Shadowing requirements for admissions can vary in a few aspects between schools including hours required, number of environments, and types of environments. While most programs require 100 hours minimum, more is recommended. It is common for programs to suggest that students complete their shadowing in at least two different environments – inpatient and outpatient. However, it is possible for an individual program to require students to shadow in more or different types of environments. Variety in shadowing is always helpful but is also important to try to get a well-rounded experience in each environment since shadowing is regularly discussed during admissions interviews.
Keep track of all experience (date, location, description) because some schools will request a log of your experience and employment when you apply. Further, many schools require a letter of evaluation from a Physical Therapist with whom you have interacted.
Extracurricular activities, such as club affiliations and volunteering, are an important part of the PT application. PT programs are looking for students who not only demonstrate that they can manage rigorous courses while staying busy, but also those who are compassionate, enjoy working with people and are dedicated to serving the community.
Students should keep in mind that depth of commitment and leadership experience are also considered. As a result, it is best to focus on strong engagement in few activities rather than to spread oneself too thin.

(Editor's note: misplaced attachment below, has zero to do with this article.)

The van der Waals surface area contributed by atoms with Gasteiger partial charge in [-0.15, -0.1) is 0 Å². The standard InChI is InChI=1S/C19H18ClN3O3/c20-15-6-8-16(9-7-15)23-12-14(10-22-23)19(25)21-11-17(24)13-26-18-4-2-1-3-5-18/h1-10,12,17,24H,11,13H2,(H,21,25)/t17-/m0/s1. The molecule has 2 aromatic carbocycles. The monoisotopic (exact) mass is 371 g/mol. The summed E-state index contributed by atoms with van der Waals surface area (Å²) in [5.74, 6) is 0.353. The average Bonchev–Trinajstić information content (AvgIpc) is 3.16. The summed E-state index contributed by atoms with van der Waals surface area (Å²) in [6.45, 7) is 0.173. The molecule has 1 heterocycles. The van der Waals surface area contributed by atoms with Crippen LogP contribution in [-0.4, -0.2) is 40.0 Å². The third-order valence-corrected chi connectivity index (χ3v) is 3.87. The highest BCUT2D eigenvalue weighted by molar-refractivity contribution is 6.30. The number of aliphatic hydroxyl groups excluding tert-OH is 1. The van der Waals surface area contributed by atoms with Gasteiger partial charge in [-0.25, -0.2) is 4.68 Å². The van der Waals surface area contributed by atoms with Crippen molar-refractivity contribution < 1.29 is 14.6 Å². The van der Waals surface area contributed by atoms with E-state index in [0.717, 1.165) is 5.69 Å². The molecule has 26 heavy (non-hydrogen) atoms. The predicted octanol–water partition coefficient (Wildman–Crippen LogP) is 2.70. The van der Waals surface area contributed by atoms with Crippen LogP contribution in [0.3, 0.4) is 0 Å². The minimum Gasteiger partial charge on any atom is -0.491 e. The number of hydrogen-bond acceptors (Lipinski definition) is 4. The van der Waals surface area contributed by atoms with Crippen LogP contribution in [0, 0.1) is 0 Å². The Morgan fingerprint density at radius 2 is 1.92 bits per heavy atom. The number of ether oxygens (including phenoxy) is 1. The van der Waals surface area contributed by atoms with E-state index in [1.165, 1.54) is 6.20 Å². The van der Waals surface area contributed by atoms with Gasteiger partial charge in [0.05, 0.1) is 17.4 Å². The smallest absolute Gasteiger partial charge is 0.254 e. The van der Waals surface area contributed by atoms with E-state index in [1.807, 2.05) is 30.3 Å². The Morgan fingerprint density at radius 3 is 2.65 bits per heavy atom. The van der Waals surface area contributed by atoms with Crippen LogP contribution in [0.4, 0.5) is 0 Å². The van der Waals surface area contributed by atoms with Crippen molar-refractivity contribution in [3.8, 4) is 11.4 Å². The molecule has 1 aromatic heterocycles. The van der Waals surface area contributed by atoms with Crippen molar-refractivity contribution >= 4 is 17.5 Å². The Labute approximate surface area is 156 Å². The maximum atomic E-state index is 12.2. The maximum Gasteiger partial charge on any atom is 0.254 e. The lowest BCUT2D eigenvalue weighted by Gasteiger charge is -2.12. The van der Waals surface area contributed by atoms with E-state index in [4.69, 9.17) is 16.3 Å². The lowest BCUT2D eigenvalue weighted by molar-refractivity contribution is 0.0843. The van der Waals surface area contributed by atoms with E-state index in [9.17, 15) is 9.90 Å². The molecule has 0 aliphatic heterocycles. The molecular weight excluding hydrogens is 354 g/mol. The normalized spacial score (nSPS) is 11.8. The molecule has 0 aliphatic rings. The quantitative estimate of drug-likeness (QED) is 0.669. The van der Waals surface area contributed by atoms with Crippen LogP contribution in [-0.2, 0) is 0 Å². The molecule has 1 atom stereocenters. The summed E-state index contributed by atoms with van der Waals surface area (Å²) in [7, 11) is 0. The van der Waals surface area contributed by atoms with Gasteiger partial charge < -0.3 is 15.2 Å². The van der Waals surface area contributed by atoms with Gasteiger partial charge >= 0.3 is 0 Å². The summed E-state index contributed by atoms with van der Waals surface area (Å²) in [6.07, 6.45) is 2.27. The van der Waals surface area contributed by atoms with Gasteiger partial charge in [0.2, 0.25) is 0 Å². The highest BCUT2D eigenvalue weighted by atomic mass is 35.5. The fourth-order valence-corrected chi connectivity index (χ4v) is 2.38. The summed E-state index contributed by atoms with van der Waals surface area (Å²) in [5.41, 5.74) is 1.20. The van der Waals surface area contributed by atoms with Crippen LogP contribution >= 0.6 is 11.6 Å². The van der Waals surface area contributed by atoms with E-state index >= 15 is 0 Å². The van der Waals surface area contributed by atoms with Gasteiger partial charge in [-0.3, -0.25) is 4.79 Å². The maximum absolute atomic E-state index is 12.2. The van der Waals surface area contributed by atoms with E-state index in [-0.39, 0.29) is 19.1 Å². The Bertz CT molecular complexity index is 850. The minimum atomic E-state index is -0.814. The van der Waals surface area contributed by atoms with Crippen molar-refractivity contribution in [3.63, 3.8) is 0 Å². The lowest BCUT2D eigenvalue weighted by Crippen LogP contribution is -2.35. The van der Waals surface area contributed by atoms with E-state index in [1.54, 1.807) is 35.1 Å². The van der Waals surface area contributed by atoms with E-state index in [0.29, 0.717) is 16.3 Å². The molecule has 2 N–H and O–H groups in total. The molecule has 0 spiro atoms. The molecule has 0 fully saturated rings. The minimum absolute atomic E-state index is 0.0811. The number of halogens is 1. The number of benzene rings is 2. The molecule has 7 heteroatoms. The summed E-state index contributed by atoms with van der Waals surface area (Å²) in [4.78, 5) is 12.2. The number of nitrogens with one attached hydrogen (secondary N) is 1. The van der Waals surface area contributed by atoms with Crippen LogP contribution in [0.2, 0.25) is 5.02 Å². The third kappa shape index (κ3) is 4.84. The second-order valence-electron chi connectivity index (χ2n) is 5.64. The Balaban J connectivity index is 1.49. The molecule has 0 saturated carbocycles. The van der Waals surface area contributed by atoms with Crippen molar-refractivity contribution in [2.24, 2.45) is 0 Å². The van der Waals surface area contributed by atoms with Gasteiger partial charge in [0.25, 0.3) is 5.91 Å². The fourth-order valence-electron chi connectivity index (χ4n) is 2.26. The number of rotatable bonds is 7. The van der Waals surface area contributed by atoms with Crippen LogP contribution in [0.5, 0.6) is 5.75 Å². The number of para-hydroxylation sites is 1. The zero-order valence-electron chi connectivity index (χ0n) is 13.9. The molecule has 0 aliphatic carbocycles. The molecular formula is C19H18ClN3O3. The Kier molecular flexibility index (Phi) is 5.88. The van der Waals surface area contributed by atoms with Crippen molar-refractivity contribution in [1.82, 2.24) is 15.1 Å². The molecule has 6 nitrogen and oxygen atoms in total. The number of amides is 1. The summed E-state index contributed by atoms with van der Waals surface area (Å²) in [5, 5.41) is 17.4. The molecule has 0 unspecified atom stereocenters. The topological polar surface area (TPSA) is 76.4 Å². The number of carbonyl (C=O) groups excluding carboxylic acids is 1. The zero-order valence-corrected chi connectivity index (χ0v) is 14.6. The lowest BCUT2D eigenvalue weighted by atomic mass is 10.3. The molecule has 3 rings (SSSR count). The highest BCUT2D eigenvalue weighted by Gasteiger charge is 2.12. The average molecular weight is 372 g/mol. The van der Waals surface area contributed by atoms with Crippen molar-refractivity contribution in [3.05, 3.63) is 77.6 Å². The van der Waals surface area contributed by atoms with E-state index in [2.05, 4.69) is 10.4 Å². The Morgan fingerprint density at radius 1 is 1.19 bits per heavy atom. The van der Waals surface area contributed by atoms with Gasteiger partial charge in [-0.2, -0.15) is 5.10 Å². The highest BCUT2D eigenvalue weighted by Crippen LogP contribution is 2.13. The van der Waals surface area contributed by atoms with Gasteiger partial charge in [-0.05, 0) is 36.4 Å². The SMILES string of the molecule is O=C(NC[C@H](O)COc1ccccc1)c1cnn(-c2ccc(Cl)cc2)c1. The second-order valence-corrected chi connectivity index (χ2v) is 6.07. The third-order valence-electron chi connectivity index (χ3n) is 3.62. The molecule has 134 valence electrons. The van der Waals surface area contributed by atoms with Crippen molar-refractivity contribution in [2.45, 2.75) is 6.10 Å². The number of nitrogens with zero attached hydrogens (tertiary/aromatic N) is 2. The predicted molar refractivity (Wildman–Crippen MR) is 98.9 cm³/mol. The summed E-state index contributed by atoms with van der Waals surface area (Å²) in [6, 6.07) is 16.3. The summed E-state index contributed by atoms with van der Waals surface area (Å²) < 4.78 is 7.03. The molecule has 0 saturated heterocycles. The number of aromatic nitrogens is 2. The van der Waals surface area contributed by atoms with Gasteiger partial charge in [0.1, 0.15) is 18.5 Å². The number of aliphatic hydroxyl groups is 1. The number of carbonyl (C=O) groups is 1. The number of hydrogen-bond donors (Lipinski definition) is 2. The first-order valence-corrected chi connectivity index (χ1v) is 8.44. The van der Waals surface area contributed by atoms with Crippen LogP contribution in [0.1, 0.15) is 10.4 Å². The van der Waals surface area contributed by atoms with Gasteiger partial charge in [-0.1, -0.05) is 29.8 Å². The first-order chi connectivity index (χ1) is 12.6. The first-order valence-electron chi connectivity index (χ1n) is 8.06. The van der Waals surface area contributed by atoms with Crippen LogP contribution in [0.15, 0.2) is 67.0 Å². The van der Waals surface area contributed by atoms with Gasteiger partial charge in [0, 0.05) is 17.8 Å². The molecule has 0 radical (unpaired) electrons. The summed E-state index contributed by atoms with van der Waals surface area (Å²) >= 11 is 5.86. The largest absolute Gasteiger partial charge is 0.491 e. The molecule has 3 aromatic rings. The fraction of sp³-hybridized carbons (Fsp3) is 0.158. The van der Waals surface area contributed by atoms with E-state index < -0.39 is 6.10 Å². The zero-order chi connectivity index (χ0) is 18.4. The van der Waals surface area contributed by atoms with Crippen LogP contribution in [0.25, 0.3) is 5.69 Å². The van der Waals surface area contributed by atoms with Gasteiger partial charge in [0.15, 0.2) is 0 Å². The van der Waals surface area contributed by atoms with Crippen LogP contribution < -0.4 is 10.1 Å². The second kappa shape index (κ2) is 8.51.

While there are many benefits to getting involved in undergraduate research, it is not required for admission into most PT programs. Therefore, if a student were not interested in research, they would be better served dedicating that time to other activities such as volunteering or shadowing. Students interested in research should plan to dedicate at least a year to a specific project or research lab.
Most PT schools utilize the PTCAS application. All PT programs in Texas currently use the PTCAS application service.Non-participating PT schools will use their own individual application.
The PTCAS application usually opens in July each year; however, PT programs differ in terms of their individual application deadlines. Most deadlines in TX are in the Fall for a Summer start.
Importantly, do not begin entering any information into the PTCAS application system until it opens for the admissions cycle in which you plan to apply.
You should apply to multiple PT schools. Further, it is important that you research the requirements and mission of each school to which you hope to apply.
Yes, PT schools will require applicants to submit 3 individual Letters of Evaluation as a part of their application.
These letters should typically consist of:
- One letter from licensed PT practicing in the US
- One letter from a science faculty member
- One additional letter from another healthcare professional, faculty member, or teaching assistant, advisor, employer, or supervisor.
Note: Always waive your right to view your letters of evaluation.
Yes, although most applicants focus mainly on GPA and GRE scores, the personal statement is a very important component of your application and should be carefully written. This is your opportunity to highlight things about you that are not mentioned in other sections of your application and to distinguish yourself from other applicants.
The PTCAS essay is limited to 1-page, 4500 characters.
The following essay question is required for the PTCAS application:
Reflect on a meaningful experience in your life and share how that experience influenced your personal growth, such as your attitudes or perceptions.